18 May, 2009

mind changing

those who know me, know well that i have a matching set of fairly strong, well-formulated opinions on a number of issues.

those who know me well, know that i am open to discussion and having my mind changed with well supported arguments. i am not an ass (most of the time).

still, it isn't all that often that i find my mind fundamentally changed by a book. twice now, i have read a book of essays that has subtly but permanently altered my worldview. i am now reading a third book that is pushing me in a new direction once again.

all three books* were written by the same author, one of my all time favourites: barbara kingsolver -  biologist, author, farmer, crusader and, apparently, enemy of the state.

although i love her fiction, it was her books of essays that have snagged my attention, spun me around, and changed my mind. her latest, animal, vegetable, miracle is doing it again.

the book, beautifully written and well thought out, talks about what and how we eat, and the answers, though heartbreaking, are hardly surprising, given the well documented obesity and diabetes epidemic that is sweeping the continent. so although i have been trying to be more diligent about eating locally (do i take the organic apples from chile, or the non-organic from washington state?) and supporting my local farmers, i will now try harder (goodbye, pineapple!)

but that's not the sea change i am talking about (or, to be more precise, the possibility of sea change). so what am i talking about? i am talking about meat. while ms. kingsolver is dead set against feedlot operations (anyone with a fully functioning head and heart ought to be), she is also fairly firm in condemning vegetarianism or veganism based on "loving the little animals" and she makes a very good point.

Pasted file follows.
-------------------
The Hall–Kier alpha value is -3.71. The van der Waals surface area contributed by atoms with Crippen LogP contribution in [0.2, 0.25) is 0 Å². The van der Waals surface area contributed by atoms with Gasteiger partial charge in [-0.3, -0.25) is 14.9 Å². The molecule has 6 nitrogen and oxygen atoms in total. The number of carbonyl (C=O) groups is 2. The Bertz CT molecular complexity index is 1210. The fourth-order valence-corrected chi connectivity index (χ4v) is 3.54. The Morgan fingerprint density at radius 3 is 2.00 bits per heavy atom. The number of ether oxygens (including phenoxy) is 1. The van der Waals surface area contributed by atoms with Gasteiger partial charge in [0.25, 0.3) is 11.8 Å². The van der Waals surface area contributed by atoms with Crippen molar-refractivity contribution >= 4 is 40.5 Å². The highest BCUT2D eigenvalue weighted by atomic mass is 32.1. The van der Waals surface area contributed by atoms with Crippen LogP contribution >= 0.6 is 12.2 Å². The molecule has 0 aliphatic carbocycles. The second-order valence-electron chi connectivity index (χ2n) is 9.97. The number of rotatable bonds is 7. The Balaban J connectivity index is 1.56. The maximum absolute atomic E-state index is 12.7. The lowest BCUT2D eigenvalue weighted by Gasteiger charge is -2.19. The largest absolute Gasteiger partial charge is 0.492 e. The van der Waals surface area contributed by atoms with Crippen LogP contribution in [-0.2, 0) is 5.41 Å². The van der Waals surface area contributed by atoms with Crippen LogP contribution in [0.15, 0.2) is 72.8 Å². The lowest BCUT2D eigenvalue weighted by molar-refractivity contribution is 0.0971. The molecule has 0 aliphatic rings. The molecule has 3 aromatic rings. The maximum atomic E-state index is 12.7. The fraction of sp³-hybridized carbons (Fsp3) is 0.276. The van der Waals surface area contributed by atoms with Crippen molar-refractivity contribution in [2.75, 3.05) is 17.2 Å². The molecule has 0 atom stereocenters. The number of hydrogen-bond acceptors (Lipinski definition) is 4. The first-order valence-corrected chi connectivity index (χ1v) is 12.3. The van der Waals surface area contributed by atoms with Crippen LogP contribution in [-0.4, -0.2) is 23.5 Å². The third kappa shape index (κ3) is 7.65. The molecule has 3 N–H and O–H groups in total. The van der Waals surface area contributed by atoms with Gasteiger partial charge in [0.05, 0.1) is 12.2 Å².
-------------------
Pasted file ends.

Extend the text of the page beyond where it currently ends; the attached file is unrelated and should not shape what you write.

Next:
choosing to eat ethically raised and harvested meat is more honest, says the author, than eating vegetarian only and turning a blind eye to the wholesale habitat destruction and animal "collateral damage" that is part and parcel of the growing of soy and grain in north america. 

since i have never been a big fan of the school of thought that preaches that all killing is wrong (i doubt the preachers have let a mosquito nosh on their blood unpunished, or left a bacterial infection untreated), and have personally been nauseated by the fluffy rainbow mentality of "no kill" animal shelters, i guess it is no far stretch for me to have my mind changed by her superbly argued point of view.

does this mean i will start to eat meat? probably not: i don't like it that much. but i will most certainly start to purchase mister monkey's meat from the local farmers, and if i ever find myself in some small italian town and get offered grilled homemade rosemary garlic sausage, i might just have a bite.


1 comment:

Anonymous said...

!!! wow i want to see this book that has turned you on to not being turned off by meat! in my opinion, love for the little animals is a great reason not to eat meat - not one i subscribe to, but a good one.
- j